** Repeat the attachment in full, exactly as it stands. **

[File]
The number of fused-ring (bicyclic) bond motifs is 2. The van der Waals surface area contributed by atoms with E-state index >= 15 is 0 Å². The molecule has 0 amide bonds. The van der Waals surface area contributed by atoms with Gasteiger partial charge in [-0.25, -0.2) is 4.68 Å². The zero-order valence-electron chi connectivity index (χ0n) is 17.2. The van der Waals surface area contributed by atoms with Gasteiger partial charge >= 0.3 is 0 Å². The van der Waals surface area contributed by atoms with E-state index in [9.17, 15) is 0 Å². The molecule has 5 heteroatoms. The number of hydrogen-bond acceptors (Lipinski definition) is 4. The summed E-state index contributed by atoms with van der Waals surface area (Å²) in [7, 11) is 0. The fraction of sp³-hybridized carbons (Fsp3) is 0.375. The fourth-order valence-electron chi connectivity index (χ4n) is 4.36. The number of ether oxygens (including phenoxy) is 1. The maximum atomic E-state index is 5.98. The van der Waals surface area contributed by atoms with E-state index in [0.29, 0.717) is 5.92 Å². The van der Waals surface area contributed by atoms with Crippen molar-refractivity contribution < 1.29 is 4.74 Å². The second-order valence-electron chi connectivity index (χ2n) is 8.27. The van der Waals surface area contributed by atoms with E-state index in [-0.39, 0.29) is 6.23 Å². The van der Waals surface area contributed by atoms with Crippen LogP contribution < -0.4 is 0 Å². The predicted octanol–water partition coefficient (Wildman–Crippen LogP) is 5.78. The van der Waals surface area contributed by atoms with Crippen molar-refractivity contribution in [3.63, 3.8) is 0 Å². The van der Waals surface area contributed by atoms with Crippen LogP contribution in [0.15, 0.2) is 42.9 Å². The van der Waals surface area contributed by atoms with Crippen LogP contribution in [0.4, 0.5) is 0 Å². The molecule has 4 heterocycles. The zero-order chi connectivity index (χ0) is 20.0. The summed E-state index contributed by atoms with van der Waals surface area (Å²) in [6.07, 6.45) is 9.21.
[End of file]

The number of fused-ring (bicyclic) bond motifs is 2. The van der Waals surface area contributed by atoms with E-state index >= 15 is 0 Å². The molecule has 0 amide bonds. The van der Waals surface area contributed by atoms with Gasteiger partial charge in [-0.25, -0.2) is 4.68 Å². The zero-order valence-electron chi connectivity index (χ0n) is 17.2. The van der Waals surface area contributed by atoms with Gasteiger partial charge >= 0.3 is 0 Å². The van der Waals surface area contributed by atoms with E-state index in [9.17, 15) is 0 Å². The molecule has 5 heteroatoms. The number of hydrogen-bond acceptors (Lipinski definition) is 4. The summed E-state index contributed by atoms with van der Waals surface area (Å²) in [7, 11) is 0. The fraction of sp³-hybridized carbons (Fsp3) is 0.375. The fourth-order valence-electron chi connectivity index (χ4n) is 4.36. The number of ether oxygens (including phenoxy) is 1. The maximum atomic E-state index is 5.98. The van der Waals surface area contributed by atoms with E-state index in [0.29, 0.717) is 5.92 Å². The van der Waals surface area contributed by atoms with Crippen molar-refractivity contribution < 1.29 is 4.74 Å². The second-order valence-electron chi connectivity index (χ2n) is 8.27. The van der Waals surface area contributed by atoms with E-state index in [-0.39, 0.29) is 6.23 Å². The van der Waals surface area contributed by atoms with Crippen LogP contribution < -0.4 is 0 Å². The predicted octanol–water partition coefficient (Wildman–Crippen LogP) is 5.78. The van der Waals surface area contributed by atoms with Crippen molar-refractivity contribution in [3.63, 3.8) is 0 Å². The van der Waals surface area contributed by atoms with Crippen LogP contribution in [0.15, 0.2) is 42.9 Å². The van der Waals surface area contributed by atoms with Crippen LogP contribution in [0.4, 0.5) is 0 Å². The molecule has 4 heterocycles. The zero-order chi connectivity index (χ0) is 20.0. The summed E-state index contributed by atoms with van der Waals surface area (Å²) in [6.07, 6.45) is 9.21.